Friday, 9 August 2013

Penny Plain, Ronnie Burkett, Aug 8, 2013 ****

By Ronnie Burkett Theatre of Marionettes, Arts Centre Melbourne
Fairfax Studio, Arts Centre Melbourne, until Aug 18, 2013
Reviewer: Kate Herbert on Aug 8, 2013
Stars: ****

Review also published in Herald Sun online on Friday, Aug 9, 2013 and  in print on Monday Aug 12, 2013 KH

In Penny Plain, Canadian master puppeteer, Ronnie Burkett, creates an idiosyncratic performance using the traditional technique of marionettes, gloriously old-fashioned storytelling and a parade of eccentric characters.

In this grim, mysterious tale about the end of the world, blind, old Penny Plain’s boarding house becomes a refuge for those escaping the natural and man-made disasters outside.

Manipulating his creatures from a high gantry, Burkett populates the stage with dozens of impeccably crafted characters, instilling life into each and inhabiting them with love and commitment. 

The story has an underlying dark, satirical, and audacious social commentary, but it is Burkett’s impeccably observed characters – his villains and saints – that compel us.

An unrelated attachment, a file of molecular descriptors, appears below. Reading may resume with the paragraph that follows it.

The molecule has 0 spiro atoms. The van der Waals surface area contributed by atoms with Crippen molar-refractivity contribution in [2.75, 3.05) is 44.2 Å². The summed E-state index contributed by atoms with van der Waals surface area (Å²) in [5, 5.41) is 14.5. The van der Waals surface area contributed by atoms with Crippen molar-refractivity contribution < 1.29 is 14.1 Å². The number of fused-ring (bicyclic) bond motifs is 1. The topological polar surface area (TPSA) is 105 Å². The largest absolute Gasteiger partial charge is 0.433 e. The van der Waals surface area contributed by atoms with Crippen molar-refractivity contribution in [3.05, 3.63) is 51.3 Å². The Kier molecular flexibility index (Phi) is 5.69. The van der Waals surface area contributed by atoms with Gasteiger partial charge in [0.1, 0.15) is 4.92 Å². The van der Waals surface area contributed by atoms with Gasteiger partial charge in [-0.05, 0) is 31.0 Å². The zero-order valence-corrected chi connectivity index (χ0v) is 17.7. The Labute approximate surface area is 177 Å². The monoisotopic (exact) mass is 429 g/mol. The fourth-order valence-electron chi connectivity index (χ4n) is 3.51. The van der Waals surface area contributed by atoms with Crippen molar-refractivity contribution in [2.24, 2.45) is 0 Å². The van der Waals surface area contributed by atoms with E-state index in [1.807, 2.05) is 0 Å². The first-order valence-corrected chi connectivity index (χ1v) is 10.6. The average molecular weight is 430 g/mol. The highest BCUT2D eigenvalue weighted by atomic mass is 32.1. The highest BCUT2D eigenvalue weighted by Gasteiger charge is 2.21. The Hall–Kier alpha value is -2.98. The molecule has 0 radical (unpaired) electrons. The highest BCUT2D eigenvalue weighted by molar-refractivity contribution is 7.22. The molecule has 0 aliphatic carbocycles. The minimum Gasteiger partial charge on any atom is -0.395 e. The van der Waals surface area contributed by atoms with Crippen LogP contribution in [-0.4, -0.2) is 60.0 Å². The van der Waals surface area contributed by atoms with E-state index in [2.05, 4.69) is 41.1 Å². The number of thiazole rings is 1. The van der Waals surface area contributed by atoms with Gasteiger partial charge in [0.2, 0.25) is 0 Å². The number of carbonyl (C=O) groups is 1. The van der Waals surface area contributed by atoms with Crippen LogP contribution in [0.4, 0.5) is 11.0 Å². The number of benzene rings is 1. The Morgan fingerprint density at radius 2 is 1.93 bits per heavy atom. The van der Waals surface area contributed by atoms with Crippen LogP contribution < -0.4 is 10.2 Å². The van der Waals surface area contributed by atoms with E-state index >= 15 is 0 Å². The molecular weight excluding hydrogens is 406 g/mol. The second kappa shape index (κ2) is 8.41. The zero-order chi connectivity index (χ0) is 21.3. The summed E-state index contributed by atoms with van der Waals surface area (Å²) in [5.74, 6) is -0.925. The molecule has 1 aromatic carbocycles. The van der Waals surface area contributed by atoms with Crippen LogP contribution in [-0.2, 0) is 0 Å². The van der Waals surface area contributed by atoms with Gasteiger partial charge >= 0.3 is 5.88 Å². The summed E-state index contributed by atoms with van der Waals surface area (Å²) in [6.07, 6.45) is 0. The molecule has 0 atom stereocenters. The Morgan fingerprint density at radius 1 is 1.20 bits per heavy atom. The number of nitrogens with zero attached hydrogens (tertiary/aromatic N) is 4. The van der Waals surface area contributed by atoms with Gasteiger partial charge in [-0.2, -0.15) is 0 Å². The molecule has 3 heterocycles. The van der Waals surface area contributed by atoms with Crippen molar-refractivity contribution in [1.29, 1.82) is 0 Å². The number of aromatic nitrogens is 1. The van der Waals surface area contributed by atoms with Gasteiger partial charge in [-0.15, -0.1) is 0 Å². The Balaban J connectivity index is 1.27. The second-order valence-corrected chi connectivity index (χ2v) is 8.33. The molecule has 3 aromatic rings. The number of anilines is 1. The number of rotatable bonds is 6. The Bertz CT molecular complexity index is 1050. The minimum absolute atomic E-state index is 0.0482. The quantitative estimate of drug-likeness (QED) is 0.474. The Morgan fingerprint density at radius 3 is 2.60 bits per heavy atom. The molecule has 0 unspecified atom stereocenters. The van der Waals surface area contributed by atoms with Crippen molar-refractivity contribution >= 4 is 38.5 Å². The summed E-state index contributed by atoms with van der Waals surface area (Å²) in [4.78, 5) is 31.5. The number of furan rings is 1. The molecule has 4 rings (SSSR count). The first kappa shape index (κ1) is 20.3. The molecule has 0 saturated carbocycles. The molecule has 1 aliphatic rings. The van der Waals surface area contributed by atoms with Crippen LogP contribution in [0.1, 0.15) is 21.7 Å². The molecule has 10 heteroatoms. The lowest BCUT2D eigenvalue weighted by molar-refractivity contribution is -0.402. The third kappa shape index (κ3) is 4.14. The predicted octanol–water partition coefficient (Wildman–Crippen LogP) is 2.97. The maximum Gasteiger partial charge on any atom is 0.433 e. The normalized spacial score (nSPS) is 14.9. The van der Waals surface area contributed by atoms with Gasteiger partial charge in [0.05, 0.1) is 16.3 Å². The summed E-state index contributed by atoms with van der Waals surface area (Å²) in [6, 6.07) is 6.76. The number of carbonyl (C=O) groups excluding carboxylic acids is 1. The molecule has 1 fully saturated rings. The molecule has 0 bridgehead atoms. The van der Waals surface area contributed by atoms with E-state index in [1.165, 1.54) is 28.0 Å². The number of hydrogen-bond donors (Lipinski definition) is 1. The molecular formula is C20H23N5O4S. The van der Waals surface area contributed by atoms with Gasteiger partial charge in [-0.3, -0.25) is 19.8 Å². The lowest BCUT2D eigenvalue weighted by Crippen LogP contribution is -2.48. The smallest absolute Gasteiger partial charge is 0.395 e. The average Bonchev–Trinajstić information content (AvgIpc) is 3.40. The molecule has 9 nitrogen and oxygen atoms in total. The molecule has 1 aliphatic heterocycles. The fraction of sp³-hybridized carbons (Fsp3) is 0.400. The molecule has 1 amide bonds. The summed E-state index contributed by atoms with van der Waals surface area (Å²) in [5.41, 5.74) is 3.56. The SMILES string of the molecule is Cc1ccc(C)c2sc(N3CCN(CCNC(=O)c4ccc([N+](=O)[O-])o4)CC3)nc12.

At the heart of the tale is Penny Plain who is sympathetic, warm, fearless and gentle, but we fear for her when her blindness and frailty make her vulnerable to the self-centredness of others.

Burkett surrounds Penny with characters including her doggie-companion, Geoffrey, who leaves her to become a gentleman but is replaced by Tuppence, a pale, nervous orphan who pretends to be a dog to please Penny.

The procession of characters continues with murderous Jubilee Karloff (who kills annoyingly noisy people), her vile mother, Queenie, Mr. Dollop the cross-dressing bank teller, and a cameo from a white trash American couple.

Two comical highlights are the canine applicants for the job of companion: Kittencapoodle, the sassy French poodle, and Hickory Sanchez, a hilariously sleazy casanova chihuahua.

Burkett playfully inserts Gepetto the puppeteer, his adult son Pino/Pinocchio, and despairing
Evelyn French who pines for her own puppet baby in this bleak era.

Against a pessimistic background of global warming, earthquakes, stock market crashes and food and water shortages, these characters embody the best and the worst of human nature as it deals with crisis.

Burkett’s playful and poignant storytelling and consummate manipulation of his quirky characters compensate for a few unresolved narrative threads and some characters that seem extraneous, albeit delightful.

Penny Plain is another virtuoso production from the master marioneteer who brought us Tinka’s New Dress, Provenance and Billy Twinkle, and we can only hope to see his latest show, the Daisy Theatre.

By Kate Herbert

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